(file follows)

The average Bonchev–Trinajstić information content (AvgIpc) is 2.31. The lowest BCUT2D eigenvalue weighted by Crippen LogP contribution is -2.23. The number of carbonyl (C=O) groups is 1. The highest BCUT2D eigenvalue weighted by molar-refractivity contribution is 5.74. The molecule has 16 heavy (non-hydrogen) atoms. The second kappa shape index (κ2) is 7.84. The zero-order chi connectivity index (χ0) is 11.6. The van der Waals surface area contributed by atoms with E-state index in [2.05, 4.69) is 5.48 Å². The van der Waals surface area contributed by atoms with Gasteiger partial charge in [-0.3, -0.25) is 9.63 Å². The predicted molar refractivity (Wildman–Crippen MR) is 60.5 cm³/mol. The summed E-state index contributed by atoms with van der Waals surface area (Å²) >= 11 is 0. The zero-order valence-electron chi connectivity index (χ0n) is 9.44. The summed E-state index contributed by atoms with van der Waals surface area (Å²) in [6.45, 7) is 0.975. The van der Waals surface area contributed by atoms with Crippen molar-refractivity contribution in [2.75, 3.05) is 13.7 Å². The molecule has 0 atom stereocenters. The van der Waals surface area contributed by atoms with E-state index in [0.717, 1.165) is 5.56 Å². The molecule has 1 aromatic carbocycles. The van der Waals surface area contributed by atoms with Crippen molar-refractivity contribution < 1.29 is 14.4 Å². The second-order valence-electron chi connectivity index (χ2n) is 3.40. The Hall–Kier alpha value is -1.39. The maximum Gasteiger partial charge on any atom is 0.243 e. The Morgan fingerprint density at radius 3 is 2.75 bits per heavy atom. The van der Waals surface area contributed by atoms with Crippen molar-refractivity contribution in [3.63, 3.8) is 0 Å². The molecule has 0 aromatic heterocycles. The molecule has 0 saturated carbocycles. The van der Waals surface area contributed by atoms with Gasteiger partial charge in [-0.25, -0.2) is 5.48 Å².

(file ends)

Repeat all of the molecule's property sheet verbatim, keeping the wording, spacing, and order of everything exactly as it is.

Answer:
The average Bonchev–Trinajstić information content (AvgIpc) is 2.31. The lowest BCUT2D eigenvalue weighted by Crippen LogP contribution is -2.23. The number of carbonyl (C=O) groups is 1. The highest BCUT2D eigenvalue weighted by molar-refractivity contribution is 5.74. The molecule has 16 heavy (non-hydrogen) atoms. The second kappa shape index (κ2) is 7.84. The zero-order chi connectivity index (χ0) is 11.6. The van der Waals surface area contributed by atoms with E-state index in [2.05, 4.69) is 5.48 Å². The van der Waals surface area contributed by atoms with Gasteiger partial charge in [-0.3, -0.25) is 9.63 Å². The predicted molar refractivity (Wildman–Crippen MR) is 60.5 cm³/mol. The summed E-state index contributed by atoms with van der Waals surface area (Å²) >= 11 is 0. The zero-order valence-electron chi connectivity index (χ0n) is 9.44. The summed E-state index contributed by atoms with van der Waals surface area (Å²) in [6.45, 7) is 0.975. The van der Waals surface area contributed by atoms with Crippen molar-refractivity contribution in [2.75, 3.05) is 13.7 Å². The molecule has 0 atom stereocenters. The van der Waals surface area contributed by atoms with E-state index in [0.717, 1.165) is 5.56 Å². The molecule has 1 aromatic carbocycles. The van der Waals surface area contributed by atoms with Crippen molar-refractivity contribution < 1.29 is 14.4 Å². The second-order valence-electron chi connectivity index (χ2n) is 3.40. The Hall–Kier alpha value is -1.39. The maximum Gasteiger partial charge on any atom is 0.243 e. The Morgan fingerprint density at radius 3 is 2.75 bits per heavy atom. The van der Waals surface area contributed by atoms with Crippen molar-refractivity contribution in [3.63, 3.8) is 0 Å². The molecule has 0 aromatic heterocycles. The molecule has 0 saturated carbocycles. The van der Waals surface area contributed by atoms with Gasteiger partial charge in [-0.25, -0.2) is 5.48 Å².